It is, of course, much to Chairman Mou’s chagrin that Guardiola is again opposing him at all. For all his successes, Mourinho never won a Champions League with Real Madrid, often battling Guardiola’s Barcelona sides in the knockout stages, and, in fact, hasn’t won a European Cup since 2004, the king-making turn he pulled with FC Porto that made him the presumptive boy genius of every egomaniacal soccer fan’s wet dreams.
Like all of us, Mourinho claimed his current position is his dream job, and, like all of us, he may have been stretching some of the truth on his way there. United certainly provides an outlet for his unquestionably rampant egotism, a factor which both admirers and detractors have acknowledged. The siege mentality deserves some credit for withstanding the Glazers’ corporate culture, as well as the self-belief of one Zlatan Ibrahimovic.
Even with Mourinho breathing down his neck at every turn, Guardiola has kept a cool head. The same cannot be said of his time in Germany with Bayern Munich or, even, of the end of his record-setting run at Barcelona. Guardiola seems more in control than he has since 2011. Though City routinely maintains the majority of possession, it isn’t the 84-16 view that affords teams just enough time to get complacent. Guardiola, hands off the wheel but with eyes firmly on the speedometer, finally seems at peace, again as the steady figurehead at the helm of one of the world’s greatest sides.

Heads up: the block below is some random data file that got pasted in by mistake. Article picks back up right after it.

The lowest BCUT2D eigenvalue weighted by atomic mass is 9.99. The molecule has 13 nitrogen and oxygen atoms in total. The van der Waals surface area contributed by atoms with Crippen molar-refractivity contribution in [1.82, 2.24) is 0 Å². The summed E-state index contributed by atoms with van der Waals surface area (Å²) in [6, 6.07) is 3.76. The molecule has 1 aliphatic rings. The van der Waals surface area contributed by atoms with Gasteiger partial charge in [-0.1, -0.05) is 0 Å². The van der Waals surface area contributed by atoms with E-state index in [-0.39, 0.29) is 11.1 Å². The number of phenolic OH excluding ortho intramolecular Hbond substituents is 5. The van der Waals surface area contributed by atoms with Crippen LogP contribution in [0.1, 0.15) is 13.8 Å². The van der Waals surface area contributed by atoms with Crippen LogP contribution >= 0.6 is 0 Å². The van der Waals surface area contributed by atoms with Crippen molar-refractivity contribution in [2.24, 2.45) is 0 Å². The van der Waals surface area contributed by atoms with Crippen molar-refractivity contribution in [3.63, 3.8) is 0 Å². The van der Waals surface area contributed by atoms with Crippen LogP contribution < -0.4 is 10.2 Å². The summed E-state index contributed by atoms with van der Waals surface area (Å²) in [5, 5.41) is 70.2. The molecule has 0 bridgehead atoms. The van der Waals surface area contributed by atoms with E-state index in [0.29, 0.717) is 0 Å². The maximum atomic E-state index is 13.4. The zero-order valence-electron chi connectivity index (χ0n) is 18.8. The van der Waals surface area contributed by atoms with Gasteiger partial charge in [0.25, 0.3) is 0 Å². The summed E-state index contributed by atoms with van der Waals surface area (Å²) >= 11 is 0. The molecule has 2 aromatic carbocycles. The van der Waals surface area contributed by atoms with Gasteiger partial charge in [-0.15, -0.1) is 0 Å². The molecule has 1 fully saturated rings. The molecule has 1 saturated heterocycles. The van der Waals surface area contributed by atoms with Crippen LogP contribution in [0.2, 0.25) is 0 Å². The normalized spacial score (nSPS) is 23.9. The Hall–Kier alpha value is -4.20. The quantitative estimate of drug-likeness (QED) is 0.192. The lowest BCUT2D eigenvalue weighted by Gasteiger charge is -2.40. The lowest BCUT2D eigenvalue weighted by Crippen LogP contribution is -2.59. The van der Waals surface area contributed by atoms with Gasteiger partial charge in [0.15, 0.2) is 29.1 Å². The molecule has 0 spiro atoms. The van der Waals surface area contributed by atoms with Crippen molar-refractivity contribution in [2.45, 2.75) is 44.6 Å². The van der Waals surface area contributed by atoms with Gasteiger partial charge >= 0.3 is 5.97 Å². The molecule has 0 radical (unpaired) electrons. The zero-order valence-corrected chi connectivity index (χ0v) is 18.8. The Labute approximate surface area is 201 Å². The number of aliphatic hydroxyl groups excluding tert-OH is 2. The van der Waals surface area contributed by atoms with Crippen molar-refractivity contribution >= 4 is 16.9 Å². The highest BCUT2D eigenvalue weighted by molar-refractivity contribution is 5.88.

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 It dates to 2010, which may as well be the Paleolithic Age at this point, courtesy of Andy Gray.
 By, presumably, revenue generated, as the quality of play is much more deserving of scrutiny than its reputation generally allows. BUT I DIGRESS–
 Which, per Soccernomics, is exactly as it should be, most of the time. Managers are cheerleaders of a different pay grade from you and me, and that is (usually) all. Some, however, do seem to make a statistical difference. Guardiola and Jose Mourinho are exceptions.